Ohio espionage laws relate to a broad category of federal crimes defined by Chapter 37 in the 18 USC. Typically, espionage involves obtaining secrets or private information from a privileged location, then sharing that information with a foreign entity. The idea is to offer insightful information from within the United States government to other agencies or entities that might use that information in acts of terrorism or violence.
The CIA, or Central Intelligence Agency, is responsible for the majority of the law enforcement efforts related to espionage, meaning that convictions in Ohio frequently lead to federal charges. Since 9/11 took place, the harshness of prosecution in espionage cases has risen significantly, and the complex nature of espionage often means that it’s practically impossible to launch a good defense.
Laws and Penalties
The Ohio statutes and federal statutes provide for a wide variety of different charges and penalties for espionage, depending on the type of information that was shared and the value of that information in terms of security for the country. The Espionage Act of 1917 dictates that strict penalties must be used on any individual who engage in spying activities to aid foreign enemies or impede US military efforts. Charges in espionage cases throughout Ohio might include:
- Concealing or harboring an individual who has commited, or will commit an offense under espionage laws
- Transmitting or gathering defense information including data about stations, bases, vehicles, and other national security assets
- Delivering or gathering information to foreign governments or agents that might have an impact on the safety of the United States
- Sketching or photographing defense installations, which are then sold to people who should not have that information
- Disclosing information that is classified to a person without rightful legal access to that information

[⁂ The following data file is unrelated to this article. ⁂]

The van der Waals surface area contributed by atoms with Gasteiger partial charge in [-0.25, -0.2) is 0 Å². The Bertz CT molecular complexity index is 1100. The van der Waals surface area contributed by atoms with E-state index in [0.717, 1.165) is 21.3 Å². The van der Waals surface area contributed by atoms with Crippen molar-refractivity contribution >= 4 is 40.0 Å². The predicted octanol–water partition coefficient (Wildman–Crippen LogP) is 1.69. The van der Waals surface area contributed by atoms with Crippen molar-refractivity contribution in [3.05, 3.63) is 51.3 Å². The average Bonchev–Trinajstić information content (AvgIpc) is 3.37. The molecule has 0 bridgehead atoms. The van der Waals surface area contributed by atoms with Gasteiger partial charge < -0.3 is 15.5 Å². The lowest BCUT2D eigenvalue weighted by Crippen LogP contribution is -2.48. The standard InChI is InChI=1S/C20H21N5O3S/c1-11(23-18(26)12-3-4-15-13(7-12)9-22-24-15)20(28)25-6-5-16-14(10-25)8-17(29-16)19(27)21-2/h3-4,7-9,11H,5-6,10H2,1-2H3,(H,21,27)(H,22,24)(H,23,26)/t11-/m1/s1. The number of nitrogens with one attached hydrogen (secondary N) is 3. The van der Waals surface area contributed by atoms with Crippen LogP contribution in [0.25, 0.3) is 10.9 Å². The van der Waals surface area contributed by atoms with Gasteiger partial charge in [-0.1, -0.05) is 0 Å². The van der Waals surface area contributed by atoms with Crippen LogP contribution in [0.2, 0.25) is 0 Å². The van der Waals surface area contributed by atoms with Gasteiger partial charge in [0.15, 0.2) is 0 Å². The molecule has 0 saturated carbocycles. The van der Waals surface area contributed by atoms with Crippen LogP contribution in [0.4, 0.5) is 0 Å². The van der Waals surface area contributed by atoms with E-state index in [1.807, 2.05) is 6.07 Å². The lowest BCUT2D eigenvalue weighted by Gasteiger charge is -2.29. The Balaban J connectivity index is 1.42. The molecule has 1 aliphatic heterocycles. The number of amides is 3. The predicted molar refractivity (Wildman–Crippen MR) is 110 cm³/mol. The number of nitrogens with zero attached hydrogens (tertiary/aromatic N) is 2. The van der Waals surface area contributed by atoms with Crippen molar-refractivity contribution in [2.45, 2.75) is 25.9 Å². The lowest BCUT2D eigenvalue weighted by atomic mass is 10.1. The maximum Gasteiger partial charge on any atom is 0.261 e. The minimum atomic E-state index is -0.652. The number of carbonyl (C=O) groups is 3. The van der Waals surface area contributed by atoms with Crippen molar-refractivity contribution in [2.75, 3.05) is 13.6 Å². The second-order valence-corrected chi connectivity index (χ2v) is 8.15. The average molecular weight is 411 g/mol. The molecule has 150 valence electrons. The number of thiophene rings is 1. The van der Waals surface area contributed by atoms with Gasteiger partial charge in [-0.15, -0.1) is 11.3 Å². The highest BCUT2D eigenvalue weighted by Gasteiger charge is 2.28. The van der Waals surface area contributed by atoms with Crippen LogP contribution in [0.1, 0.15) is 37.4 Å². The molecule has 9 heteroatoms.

Similar to many other federal crimes, cases of espionage in Ohio and across the US are evaluated according to a point system. Each offense comes with a basic offense level, and a series of factors can be used to add points to the offense that informs the overall penalty or sentence. For example, if the information is considered as top secret, then transmitting the said defense information to a foreign government has a point score of 42.
Under Code 793, it is possible to receive ten years in prison if you lose or gather defense information. On the other hand, if the accused are convicted of gathering and delivering information to a foreign government then they could be sentenced to life in prison. Economic espionage might result in a fine of up to $5 million, and 15 years in prison.
The nature of espionage laws makes it very difficult for people accused of this crime to defend themselves successful against charges. Often, the best method of defense is one that suggests that the people accused of espionage had no idea that the information they were sharing was privileged. On the other hand, it is also possible to suggest that the information was given by accident, but this is rarely a successful defense. Other defenses may include:
- A justification defense – in which the lawyer agrees that the defendant is responsible for the crime, but underlines that there were incredibly good reasons for committing that crime.
- An entrapment defense – It is possible to suggest that the accused were coerced into committing a crime or sharing information that they would not have otherwise shared. The idea is to prove that the act was committed under duress.
- Excuse defenses – Sometimes, lawyers attempt to give an excuse for the defendant who committed a crime, such as insanity, or diminished capacity.
The very serious nature of espionage cases in Ohio and across the United States can mean that constructing a successful defense is very difficult. In order to achieve the outcome of a case being dropped or set aside, it is essential to provide a wide range of evidence supporting your claim as a defendant, or prove that you are not guilty of the crime in the first place.
Statute of Limitations
For the vast majority of federal crimes across the United States, the federal statute USC 3282 dictates that a five-year statute of limitations should be provided. However, this statute doesn’t always stand in espionage prosecution cases as many legal scholars agree that acts of espionage might be brought to prosecution for a minimum of ten years following the alleged act. In some cases, extenuating factors might even allow for prosecution after a longer period of time.
Ohio Espionage Cases
- Efforts underway to release Ohio man sentenced to hard labor in North Korea for espionage and subversion
- Hydrologist working for the National Weather Station in Wilmington accused of espionage
- Navy officer accused of espionage
- Four-count indictment in Cleveland against Takashi Okamoto and Hiroaki Serizawa for economic espionag